Now that the Supreme Court has one again upheld the Affordable Care Act, it’s time for Republican governors to stop denying coverage to millions and expand their Medicaid programs.
The Supreme Court’s 6–3 decision upholding federal subsidies in the Affordable Care Act doesn’t change anything. It just means that 6.4 million people who depend on federal and state health insurance exchanges for coverage won’t lose their benefits. All of the other provisions of the ACA remain in effect. The ruling represents an unqualified victory for health care reform, and peace of mind for nearly two-thirds of the more than 10 million beneficiaries of health care reform.
What has changed is that, as President Obama said in his reaction to the ruling, “the Affordable Care Act is here to stay. ... This is not an abstract thing anymore. This is not a set of political talking points,” Obama said. “This is reality.”
It’s also reality that the Supreme Court’s decision doesn’t change anything for the 4.3 million Americans who are currently prohibited from gaining coverage under the ACA. According to a White House infographic, the 22 states refusing to expand Medicaid will leave 4.3 million Americans uninsured.
It’s no coincidence that ten of the 22 states refusing to expand Medicaid are former Confederate states, or that most are former slaveholding states. Roughly 61 percent of those in the Medicaid gap live in just four states: Florida, Texas, Georgia, and North Carolina.
Opposition to the Affordable Care Act in these states was couched in old “states’ rights” arguments, and colored by coded concerns that Medicaid expansion would primarily help “Those People.” African Americans are disproportionately denied coverage by states refusing to expand Medicaid. Six out of 10 African Americans live in states where governors and legislatures have refused to expand Medicaid. About 1 million African Americans are among those stuck in the Medicaid gap.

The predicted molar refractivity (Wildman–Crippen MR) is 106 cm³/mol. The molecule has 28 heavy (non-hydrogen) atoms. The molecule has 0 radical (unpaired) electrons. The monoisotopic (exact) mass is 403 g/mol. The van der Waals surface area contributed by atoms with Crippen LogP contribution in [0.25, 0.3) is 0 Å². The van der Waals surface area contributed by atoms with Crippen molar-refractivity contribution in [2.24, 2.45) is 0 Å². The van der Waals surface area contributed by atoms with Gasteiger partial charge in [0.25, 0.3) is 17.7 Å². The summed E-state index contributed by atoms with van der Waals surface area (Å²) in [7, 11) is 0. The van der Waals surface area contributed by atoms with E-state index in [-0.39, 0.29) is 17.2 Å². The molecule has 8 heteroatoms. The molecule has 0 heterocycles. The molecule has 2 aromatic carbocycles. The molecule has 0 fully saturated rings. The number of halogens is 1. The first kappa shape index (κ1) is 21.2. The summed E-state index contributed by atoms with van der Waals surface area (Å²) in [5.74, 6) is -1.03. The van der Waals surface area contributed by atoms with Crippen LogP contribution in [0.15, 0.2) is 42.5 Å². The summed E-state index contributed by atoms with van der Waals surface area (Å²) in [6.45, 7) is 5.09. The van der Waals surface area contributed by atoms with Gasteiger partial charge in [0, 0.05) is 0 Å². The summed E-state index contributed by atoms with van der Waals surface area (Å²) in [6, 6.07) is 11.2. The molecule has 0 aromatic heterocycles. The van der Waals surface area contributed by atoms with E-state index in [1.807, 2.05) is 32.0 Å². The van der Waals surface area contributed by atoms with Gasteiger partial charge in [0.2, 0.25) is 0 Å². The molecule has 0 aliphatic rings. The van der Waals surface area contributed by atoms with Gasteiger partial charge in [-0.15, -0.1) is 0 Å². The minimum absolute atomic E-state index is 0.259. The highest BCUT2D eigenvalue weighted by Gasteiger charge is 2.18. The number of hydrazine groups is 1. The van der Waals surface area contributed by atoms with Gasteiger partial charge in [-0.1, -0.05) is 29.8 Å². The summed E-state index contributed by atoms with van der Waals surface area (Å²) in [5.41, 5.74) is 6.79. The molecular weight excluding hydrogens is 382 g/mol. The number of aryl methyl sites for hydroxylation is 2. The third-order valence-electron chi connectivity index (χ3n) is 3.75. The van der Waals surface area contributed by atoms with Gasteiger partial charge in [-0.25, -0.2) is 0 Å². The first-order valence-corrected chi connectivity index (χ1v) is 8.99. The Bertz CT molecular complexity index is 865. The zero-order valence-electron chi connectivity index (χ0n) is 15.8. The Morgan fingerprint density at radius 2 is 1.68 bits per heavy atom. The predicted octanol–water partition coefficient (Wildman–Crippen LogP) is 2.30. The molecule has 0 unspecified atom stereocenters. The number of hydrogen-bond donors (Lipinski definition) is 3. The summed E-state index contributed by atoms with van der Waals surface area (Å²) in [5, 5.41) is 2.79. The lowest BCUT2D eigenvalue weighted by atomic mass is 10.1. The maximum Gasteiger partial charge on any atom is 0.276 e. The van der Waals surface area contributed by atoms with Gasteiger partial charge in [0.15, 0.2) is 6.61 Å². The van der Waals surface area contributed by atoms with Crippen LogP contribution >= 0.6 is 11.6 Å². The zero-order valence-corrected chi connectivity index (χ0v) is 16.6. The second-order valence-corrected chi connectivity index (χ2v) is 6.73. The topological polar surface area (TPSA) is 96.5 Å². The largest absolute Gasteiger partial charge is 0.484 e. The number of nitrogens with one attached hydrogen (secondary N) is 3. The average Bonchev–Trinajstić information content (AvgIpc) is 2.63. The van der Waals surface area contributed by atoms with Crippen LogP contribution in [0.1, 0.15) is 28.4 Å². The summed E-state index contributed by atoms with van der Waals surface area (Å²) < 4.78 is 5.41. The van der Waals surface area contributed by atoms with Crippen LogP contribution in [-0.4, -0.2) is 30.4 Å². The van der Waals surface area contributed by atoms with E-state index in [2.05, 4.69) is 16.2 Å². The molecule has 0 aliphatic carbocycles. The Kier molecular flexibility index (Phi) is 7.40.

It’s no coincidence either that the Republican rejection of Medicaid expansion is increasing racial inequality. Those Southern states clustered in the Medicaid gap have high populations of minorities living in or near poverty. If all of these states expanded Medicaid, 41 percent of uninsured minorities would be eligible for coverage. Among African Americans, 57 percent of the uninsured would be eligible.
Denying coverage to populations in these states increases health disparities. According to a recent study, diabetes is getting diagnosed and treated more among low-income Americans thanks to the Medicaid expansion. The number of Medicaid enrollees newly diagnosed with diabetes increase by 23 percent in the first six months of 2014 in states that expanded Medicaid.
Early detection and treatment of such chronic diseases also contributes to another benefit of expanding Medicaid. In state that accepted the expansion, Medicaid is saving hospitals money by reducing uncompensated costs of treating the uninsured. Those costs are causing hospitals to close in states like Louisiana, where Baton Rouge General Medical Center Mid City recently closed its emergency room.
The Court’s decision also doesn’t change the reality that 36 million Americans would still be left out of health care reform, even if every state expanded Medicaid. These are Americans who earn too much to be eligible for Medicaid, but don’t earn enough to afford health insurance. A single-payer system, like the one President Obama originally proposed, would provide coverage to everyone regardless of income level.
ACA opponents have now lost their last, best chance to repeal the law via the courts. More than 50 congressional votes to repeal or limit health care reform have failed. Two election cycles have failed to give the ACA’s opposition the vote to repeal, or a president who would sign a repeal. It’s unlikely that they will find support for repeal as more and more Americans reap the benefits of reform.
The Supreme Court victory makes it clear: Health care reform is here to stay. It’s time now to expand upon what the Affordable Care Act has started, and make “health care for all” a reality. Expanding Medicaid to extend coverage to millions of Americans is a good first step. It’s time.